Residential FAQ

What types of residential buildings are covered by the International Energy Conservation Code (IECC)?
The IECC residential requirements cover one and two- family, detached and low-rise (less than three floors in height) multifamily buildings (i.e. single family homes, duplexes, and townhomes).

What should be shown on plans and drawings for energy code compliance?
It is good practice to have a sheet dedicated to energy in
your plans. This is helpful not only for the Code Enforcement Officer (CEO), but the efficiency of the entire enforcement process. The sheet should show all the energy details of the envelope, including windows and doors with their respective R- and U-values detailed. It is also helpful to include:

  • Copies of any required compliance forms for your municipality
  • REScheck printouts
  • Spec sheets for any materials or equipment that are part of the energy design

Does REScheck allow tradeoffs?
Yes, however they work differently depending on what version of the IECC your state or jurisdiction adopts. All REScheck versions allow some tradeoffs for envelope areas and other features; however, tradeoffs become more difficult to secure after the 2006 IECC , where walls and windows must be oriented to the north, south, east and west.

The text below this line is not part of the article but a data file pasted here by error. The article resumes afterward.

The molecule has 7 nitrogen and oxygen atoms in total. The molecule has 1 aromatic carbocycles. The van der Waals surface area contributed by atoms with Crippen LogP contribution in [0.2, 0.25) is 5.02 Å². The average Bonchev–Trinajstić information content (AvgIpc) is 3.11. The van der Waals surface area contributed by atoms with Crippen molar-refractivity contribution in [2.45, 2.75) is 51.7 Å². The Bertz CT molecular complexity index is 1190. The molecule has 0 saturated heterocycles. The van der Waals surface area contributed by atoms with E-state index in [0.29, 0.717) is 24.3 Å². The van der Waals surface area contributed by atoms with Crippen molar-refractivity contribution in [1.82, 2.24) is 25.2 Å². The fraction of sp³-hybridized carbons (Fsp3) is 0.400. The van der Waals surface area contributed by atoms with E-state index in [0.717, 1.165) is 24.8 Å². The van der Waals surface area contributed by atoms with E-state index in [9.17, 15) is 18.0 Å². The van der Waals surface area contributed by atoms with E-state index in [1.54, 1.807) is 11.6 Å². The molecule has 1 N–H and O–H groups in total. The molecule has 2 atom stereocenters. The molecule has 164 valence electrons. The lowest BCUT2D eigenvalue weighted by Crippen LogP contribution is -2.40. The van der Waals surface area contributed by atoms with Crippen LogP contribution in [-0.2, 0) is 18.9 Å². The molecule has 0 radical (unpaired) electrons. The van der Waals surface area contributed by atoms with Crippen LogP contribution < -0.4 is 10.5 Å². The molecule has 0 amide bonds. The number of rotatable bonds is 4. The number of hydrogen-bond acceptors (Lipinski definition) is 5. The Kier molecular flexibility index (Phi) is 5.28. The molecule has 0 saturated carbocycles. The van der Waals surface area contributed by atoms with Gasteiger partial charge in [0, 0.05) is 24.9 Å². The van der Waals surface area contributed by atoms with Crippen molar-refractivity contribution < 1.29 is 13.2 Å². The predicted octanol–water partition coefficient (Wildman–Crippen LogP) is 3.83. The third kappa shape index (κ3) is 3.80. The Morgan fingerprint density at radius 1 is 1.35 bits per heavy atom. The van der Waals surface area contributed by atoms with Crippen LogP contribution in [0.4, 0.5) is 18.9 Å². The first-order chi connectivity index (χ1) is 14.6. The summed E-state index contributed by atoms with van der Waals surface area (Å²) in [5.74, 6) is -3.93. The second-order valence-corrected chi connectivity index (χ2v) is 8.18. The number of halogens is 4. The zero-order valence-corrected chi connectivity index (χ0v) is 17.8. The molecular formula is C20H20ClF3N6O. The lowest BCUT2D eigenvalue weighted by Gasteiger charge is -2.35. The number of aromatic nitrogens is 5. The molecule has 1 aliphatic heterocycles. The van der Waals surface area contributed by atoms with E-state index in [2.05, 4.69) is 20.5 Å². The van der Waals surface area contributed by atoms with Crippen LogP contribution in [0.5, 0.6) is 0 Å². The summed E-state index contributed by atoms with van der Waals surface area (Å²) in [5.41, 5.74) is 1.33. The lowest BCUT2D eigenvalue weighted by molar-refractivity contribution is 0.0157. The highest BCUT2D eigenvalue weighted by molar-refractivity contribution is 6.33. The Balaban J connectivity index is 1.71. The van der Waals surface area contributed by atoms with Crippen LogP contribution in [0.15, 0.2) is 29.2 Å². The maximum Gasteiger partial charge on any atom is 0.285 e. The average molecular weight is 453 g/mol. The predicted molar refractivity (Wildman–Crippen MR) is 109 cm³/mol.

Are there specific energy code requirements for architects?
Generally, any requirements for designers are in Chapter 1 of the IECC. This section may call for construction documents and materials to be prepared by a registered or licensed design professional, but only if it is required by your state or municipality.

Does enforcement need to adhere strictly to the code as written or is interpretation on the part of the code official allowed?
The Code Enforcement Official (CEO) is the first line of defense for enforcement. In certain cases, that individual must make a decision as to how a specific requirement applies to a situation. They may also need to interpret a code requirement that seems somewhat ambiguous. If a member of the building community feels a decision made by the CEO was not appropriate, there may be opportunities with the state administrator to receive another interpretation. It is also possible to incorporate additional information in your application to address the CEO’s concerns. Above all, it is important to work within the system. Everyone involved, including the CEO, is working to ensure sound construction of the buildings within a given jurisdiction.

Should designers sign off on compliance of building plans?
When a design professional is involved in a project, many states and jurisdictions require the designer to confirm plans are compliant. If this is not required, it would be advantageous to consider adding this requirement to the law. Many times the assurance of the designer is the primary means of enforcing the code on complex commercial buildings. Greater care is taken to assure code is met if a designers’ license is at stake.